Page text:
Students Ian Bugarin and Joe Douglas worked on their artwork together during lockdown
Date: 13 May 2021
Architecture BA students Ian Bugarin and Joe Douglas were the second prize winners of the Reimagined Living and Working Space Competition, organised by FAT Recruitment. The national competition invited architects, designers and students to create a single artwork, in any medium, demonstrating how an everyday environment could be rethought and improved to support both living and working.
The Casa: Not a Place for Quiet Contemplation is the title of Bugarin and Douglas’ artwork. The creative duo said: "We spent lockdown living and working together in an old house in Calabria, Italy. We consider maintaining connectivity, physically and digitally, fundamental to our new ideas of living and working.
"By virtue of our community, slowly built up over the past years, we indulged in utopic ideas, finding respite in a live/work environment in rural Italy. The fresco drawing speculates on our love for sharing an old building that facilitates work and play. 'E una citta dentro una citta,' a city within a city."
Sandra Denicke, Deputy Head of Architecture and Studio 3 tutor with Jane Mcallister, said: "Jane Mcallister and I are very proud of our students’ success, they have been competing with established architects in this competition.
Ian and Joe were amongst ten students from Studio 3 who, as a result of the Covid-19 pandemic, moved to Belmonte Calabro, a small village in the South of Italy. Living and working in the village, they engaged with us in the UK through online teaching. This 'architecture student residency’' which we call Studio South, has scaled up the previous activities in Italy."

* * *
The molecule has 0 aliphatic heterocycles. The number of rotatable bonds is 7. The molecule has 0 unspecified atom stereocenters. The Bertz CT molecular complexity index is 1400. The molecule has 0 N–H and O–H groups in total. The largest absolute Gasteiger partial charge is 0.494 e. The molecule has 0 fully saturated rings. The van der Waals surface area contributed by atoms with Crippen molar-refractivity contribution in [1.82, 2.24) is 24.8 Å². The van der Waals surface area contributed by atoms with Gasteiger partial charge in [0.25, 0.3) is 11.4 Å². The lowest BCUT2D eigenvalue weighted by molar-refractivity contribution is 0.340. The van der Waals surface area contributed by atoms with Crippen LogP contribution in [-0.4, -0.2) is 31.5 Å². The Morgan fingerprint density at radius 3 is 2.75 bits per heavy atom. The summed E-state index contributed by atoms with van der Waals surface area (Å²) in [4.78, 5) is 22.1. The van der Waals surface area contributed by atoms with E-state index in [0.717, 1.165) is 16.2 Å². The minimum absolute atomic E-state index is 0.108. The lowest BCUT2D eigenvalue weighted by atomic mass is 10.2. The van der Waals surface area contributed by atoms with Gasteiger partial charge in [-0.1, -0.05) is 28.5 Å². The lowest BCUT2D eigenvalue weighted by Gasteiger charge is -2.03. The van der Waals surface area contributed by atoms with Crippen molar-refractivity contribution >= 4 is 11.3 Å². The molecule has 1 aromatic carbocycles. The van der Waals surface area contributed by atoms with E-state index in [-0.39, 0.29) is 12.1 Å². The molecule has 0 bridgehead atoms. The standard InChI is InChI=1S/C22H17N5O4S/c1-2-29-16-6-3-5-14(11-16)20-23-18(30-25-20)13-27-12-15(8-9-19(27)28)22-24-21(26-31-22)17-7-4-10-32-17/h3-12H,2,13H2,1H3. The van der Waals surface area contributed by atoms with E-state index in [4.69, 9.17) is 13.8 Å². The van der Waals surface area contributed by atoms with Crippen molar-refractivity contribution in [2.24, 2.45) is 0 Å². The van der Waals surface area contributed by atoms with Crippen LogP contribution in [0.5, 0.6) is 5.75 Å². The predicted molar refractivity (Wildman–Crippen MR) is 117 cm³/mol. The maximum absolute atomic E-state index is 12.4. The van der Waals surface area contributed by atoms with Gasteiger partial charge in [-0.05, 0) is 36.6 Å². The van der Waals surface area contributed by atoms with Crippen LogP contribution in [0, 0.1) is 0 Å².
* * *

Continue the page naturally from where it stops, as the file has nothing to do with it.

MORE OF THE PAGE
Since 2016, Architecture Studio 3 at the School of Art, Architecture and Design has been working with students on Crossing Cultures, an ongoing research project based in the small abandoned mountain village Belmonte Calabro in Southern Italy.
The project brings depopulated Italian villages in close proximity with a growing need to integrate refugees arriving on its southern coast. The region, a frontier for asylum seekers from West Africa attempting to gain access to Europe, is also a frontier for Italians attempting to sustain their towns against the magnetic influence of the growing cities.
The project focuses on the development of public spaces and buildings, which can enrich the everyday life of the village, steered through consultations with key players which include asylum seekers and locals. Projects developed with students are diverse and range from real events, e.g. bringing the local school children for an afternoon into the abandoned town centre and turning it into a place of memorable play and activity, to urban strategies that strengthen Belmonte’s identity and develop a new local industry for the area.
Several cohorts have visited and engaged through regular activities with the locals, but since 2019 the workshop activities have taken a more permanent and long-lasting quality in the shape of the renovation of The Casa, a new community hub, which is represented in Ian and Joe’s fresco drawing.
The artwork created by Ian Bugarin and Joe Douglas.